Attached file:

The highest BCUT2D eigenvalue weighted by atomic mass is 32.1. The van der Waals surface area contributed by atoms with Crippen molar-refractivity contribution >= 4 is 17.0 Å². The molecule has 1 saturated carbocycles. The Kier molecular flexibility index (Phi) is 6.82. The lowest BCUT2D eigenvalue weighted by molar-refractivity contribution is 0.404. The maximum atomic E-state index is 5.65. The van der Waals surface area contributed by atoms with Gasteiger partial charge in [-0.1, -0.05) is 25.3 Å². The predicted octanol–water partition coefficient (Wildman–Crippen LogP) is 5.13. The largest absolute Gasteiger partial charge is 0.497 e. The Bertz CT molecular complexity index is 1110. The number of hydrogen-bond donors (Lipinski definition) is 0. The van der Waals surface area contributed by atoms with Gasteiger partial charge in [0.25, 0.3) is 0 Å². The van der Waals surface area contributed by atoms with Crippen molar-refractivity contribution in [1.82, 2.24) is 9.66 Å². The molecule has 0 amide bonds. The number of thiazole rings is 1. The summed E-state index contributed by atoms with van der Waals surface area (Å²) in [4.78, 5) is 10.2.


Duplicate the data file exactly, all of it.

The highest BCUT2D eigenvalue weighted by atomic mass is 32.1. The van der Waals surface area contributed by atoms with Crippen molar-refractivity contribution >= 4 is 17.0 Å². The molecule has 1 saturated carbocycles. The Kier molecular flexibility index (Phi) is 6.82. The lowest BCUT2D eigenvalue weighted by molar-refractivity contribution is 0.404. The maximum atomic E-state index is 5.65. The van der Waals surface area contributed by atoms with Gasteiger partial charge in [-0.1, -0.05) is 25.3 Å². The predicted octanol–water partition coefficient (Wildman–Crippen LogP) is 5.13. The largest absolute Gasteiger partial charge is 0.497 e. The Bertz CT molecular complexity index is 1110. The number of hydrogen-bond donors (Lipinski definition) is 0. The van der Waals surface area contributed by atoms with Gasteiger partial charge in [0.25, 0.3) is 0 Å². The van der Waals surface area contributed by atoms with Crippen molar-refractivity contribution in [1.82, 2.24) is 9.66 Å². The molecule has 0 amide bonds. The number of thiazole rings is 1. The summed E-state index contributed by atoms with van der Waals surface area (Å²) in [4.78, 5) is 10.2.